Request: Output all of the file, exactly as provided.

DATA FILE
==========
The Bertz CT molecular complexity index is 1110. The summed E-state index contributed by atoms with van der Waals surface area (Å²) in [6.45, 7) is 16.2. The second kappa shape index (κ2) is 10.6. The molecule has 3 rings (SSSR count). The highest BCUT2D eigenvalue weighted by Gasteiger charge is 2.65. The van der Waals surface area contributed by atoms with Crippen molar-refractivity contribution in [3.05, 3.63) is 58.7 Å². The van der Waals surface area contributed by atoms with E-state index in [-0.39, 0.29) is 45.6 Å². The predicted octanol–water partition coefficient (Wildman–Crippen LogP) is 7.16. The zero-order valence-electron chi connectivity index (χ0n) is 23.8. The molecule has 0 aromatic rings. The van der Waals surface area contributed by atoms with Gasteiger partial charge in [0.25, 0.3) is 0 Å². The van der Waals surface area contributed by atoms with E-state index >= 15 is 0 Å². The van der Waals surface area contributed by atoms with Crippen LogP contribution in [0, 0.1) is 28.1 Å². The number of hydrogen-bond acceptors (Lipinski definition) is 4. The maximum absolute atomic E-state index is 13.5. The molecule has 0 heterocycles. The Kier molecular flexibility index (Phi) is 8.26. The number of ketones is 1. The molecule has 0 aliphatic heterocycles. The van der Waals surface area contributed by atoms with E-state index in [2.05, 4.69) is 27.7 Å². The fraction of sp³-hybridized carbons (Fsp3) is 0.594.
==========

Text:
The Bertz CT molecular complexity index is 1110. The summed E-state index contributed by atoms with van der Waals surface area (Å²) in [6.45, 7) is 16.2. The second kappa shape index (κ2) is 10.6. The molecule has 3 rings (SSSR count). The highest BCUT2D eigenvalue weighted by Gasteiger charge is 2.65. The van der Waals surface area contributed by atoms with Crippen molar-refractivity contribution in [3.05, 3.63) is 58.7 Å². The van der Waals surface area contributed by atoms with E-state index in [-0.39, 0.29) is 45.6 Å². The predicted octanol–water partition coefficient (Wildman–Crippen LogP) is 7.16. The zero-order valence-electron chi connectivity index (χ0n) is 23.8. The molecule has 0 aromatic rings. The van der Waals surface area contributed by atoms with Gasteiger partial charge in [0.25, 0.3) is 0 Å². The van der Waals surface area contributed by atoms with E-state index >= 15 is 0 Å². The van der Waals surface area contributed by atoms with Crippen LogP contribution in [0, 0.1) is 28.1 Å². The number of hydrogen-bond acceptors (Lipinski definition) is 4. The maximum absolute atomic E-state index is 13.5. The molecule has 0 heterocycles. The Kier molecular flexibility index (Phi) is 8.26. The number of ketones is 1. The molecule has 0 aliphatic heterocycles. The van der Waals surface area contributed by atoms with E-state index in [2.05, 4.69) is 27.7 Å². The fraction of sp³-hybridized carbons (Fsp3) is 0.594.